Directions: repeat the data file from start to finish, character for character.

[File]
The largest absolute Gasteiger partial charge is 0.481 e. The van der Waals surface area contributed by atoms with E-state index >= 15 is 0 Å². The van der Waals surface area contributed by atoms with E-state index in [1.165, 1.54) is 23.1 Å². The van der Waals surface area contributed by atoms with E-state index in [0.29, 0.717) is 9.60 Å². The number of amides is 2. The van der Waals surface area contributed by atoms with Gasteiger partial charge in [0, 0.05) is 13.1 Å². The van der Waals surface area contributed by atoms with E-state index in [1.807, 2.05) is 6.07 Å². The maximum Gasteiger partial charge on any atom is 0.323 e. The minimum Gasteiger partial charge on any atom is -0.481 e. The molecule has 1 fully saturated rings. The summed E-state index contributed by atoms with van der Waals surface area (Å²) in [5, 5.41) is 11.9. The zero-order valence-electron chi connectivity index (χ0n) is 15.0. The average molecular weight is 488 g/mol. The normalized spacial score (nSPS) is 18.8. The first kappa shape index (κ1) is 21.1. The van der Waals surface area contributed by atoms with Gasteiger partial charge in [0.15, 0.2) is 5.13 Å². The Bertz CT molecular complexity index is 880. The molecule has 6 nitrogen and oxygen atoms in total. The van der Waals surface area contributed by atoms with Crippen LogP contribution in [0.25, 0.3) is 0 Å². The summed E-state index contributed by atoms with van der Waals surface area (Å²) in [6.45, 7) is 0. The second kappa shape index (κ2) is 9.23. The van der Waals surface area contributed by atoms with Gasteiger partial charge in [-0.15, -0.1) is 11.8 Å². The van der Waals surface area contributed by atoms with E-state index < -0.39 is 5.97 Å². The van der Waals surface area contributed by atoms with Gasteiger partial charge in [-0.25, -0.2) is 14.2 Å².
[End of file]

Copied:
The largest absolute Gasteiger partial charge is 0.481 e. The van der Waals surface area contributed by atoms with E-state index >= 15 is 0 Å². The van der Waals surface area contributed by atoms with E-state index in [1.165, 1.54) is 23.1 Å². The van der Waals surface area contributed by atoms with E-state index in [0.29, 0.717) is 9.60 Å². The number of amides is 2. The van der Waals surface area contributed by atoms with Gasteiger partial charge in [0, 0.05) is 13.1 Å². The van der Waals surface area contributed by atoms with E-state index in [1.807, 2.05) is 6.07 Å². The maximum Gasteiger partial charge on any atom is 0.323 e. The minimum Gasteiger partial charge on any atom is -0.481 e. The molecule has 1 fully saturated rings. The summed E-state index contributed by atoms with van der Waals surface area (Å²) in [5, 5.41) is 11.9. The zero-order valence-electron chi connectivity index (χ0n) is 15.0. The average molecular weight is 488 g/mol. The normalized spacial score (nSPS) is 18.8. The first kappa shape index (κ1) is 21.1. The van der Waals surface area contributed by atoms with Gasteiger partial charge in [0.15, 0.2) is 5.13 Å². The Bertz CT molecular complexity index is 880. The molecule has 6 nitrogen and oxygen atoms in total. The van der Waals surface area contributed by atoms with Crippen LogP contribution in [0.25, 0.3) is 0 Å². The summed E-state index contributed by atoms with van der Waals surface area (Å²) in [6.45, 7) is 0. The second kappa shape index (κ2) is 9.23. The van der Waals surface area contributed by atoms with Gasteiger partial charge in [-0.15, -0.1) is 11.8 Å². The van der Waals surface area contributed by atoms with E-state index < -0.39 is 5.97 Å². The van der Waals surface area contributed by atoms with Gasteiger partial charge in [-0.25, -0.2) is 14.2 Å².